The main measurement difficulties are that there is a continual improvement in the quality of goods and services, consumers are becoming increasingly sophisticated in chasing special offers and they are also prone to substitute one product for another when the price changes. The ONS is in the middle of a big project to refine collection and measurement, which may include allowances for quality improvements in products such as cars, computers and audiovisual equipment.

The debate is of more than academic interest, however. Any overstatement hardly mattered when inflation was 10 per cent, but when it is around 2.5 per cent a small error looms large. If inflation has been overstated, it also means that economic growth has been consistently understated, because too large an amount has been deducted from the national product when adjustments are made for prices. Furthermore, indexing of tax and benefit is also profoundly affected by any adjustment to the inflation measure. There is thus a powerful incentive to the Treasury to eliminate any upward bias in the figures.

New name, same old problems at British Gas

British Gas will be hoping that a new name marks a new beginning, but for Sid the misery goes on and on. Investors were given a lot to take in yesterday with a whole string of announcements, not least the new name for the supply business, "Centrica". Directors say this was easily the best of three possible choices by the leading marketing consultancy, Interbrand, which was paid pounds 250,000 for its services. In truth, Centrica is no worse than any of the other recent rebranding exercises. Who thought much of the name "Zeneca" when ICI unveiled it a few years ago? "Concert", the new name for British Telecom, hardly sets the pulse racing either.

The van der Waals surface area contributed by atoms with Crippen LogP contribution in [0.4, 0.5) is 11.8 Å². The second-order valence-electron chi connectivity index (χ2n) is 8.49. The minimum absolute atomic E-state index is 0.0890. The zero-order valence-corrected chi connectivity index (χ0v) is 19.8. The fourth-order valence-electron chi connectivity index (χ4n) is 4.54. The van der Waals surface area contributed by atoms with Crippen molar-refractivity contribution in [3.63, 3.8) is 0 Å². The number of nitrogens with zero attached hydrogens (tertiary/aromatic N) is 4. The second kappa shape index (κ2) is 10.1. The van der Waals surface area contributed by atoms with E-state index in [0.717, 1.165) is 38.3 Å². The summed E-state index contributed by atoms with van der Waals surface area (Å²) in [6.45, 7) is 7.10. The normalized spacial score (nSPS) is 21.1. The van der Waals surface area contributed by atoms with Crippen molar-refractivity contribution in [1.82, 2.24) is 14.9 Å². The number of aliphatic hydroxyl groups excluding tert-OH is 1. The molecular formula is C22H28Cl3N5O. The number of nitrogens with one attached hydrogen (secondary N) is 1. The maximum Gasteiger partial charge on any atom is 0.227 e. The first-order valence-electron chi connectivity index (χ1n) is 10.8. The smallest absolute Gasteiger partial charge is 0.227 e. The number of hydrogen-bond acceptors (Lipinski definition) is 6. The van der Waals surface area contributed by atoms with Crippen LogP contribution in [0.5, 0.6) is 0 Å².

But behind the new facade, the same old problems remain. Centrica's first task is to restore public confidence in service standards as well as attempt to field the onset of competition in its core domestic supply business. The new board, assisted by a sensible choice of non-executive directors such as WH Smith head Bill Cockburn, will undoubtedly work like mad to keep the company's market share above 50 per cent. Even so, Centrica shareholders will have to wait a very long time for their first dividend.

Which leaves "BG PLC", the pipeline operation entangled in a bitter row with Ofgas over pipeline charges. If it loses in the Monopolies Commission lottery, then the company claims it would wipe pounds 400m off after tax profits. Last year it only made pounds 391m after tax, so Sid can kiss goodbye to much of a dividend there as well. Even if BG comes off better than expected, the dividend is still going to be cut.

So it was no surprise that yet again yesterday British Gas was playing down any possibility that the demerger will realise additional value for shareholders in the near future. Who knows? British Gas's screams of pain may be little more than bluff, the case as presented for consumption by the MMC. Perhaps there are huge hidden costs which can be cut out, unlocking real value for shareholders. Then again, look what happened the last time British Gas slashed staff numbers; too many people left and service standards suffered. The shares may look oversold for the moment, but Sid is going to have to wait quite a while to see them return to anywhere near their former glory.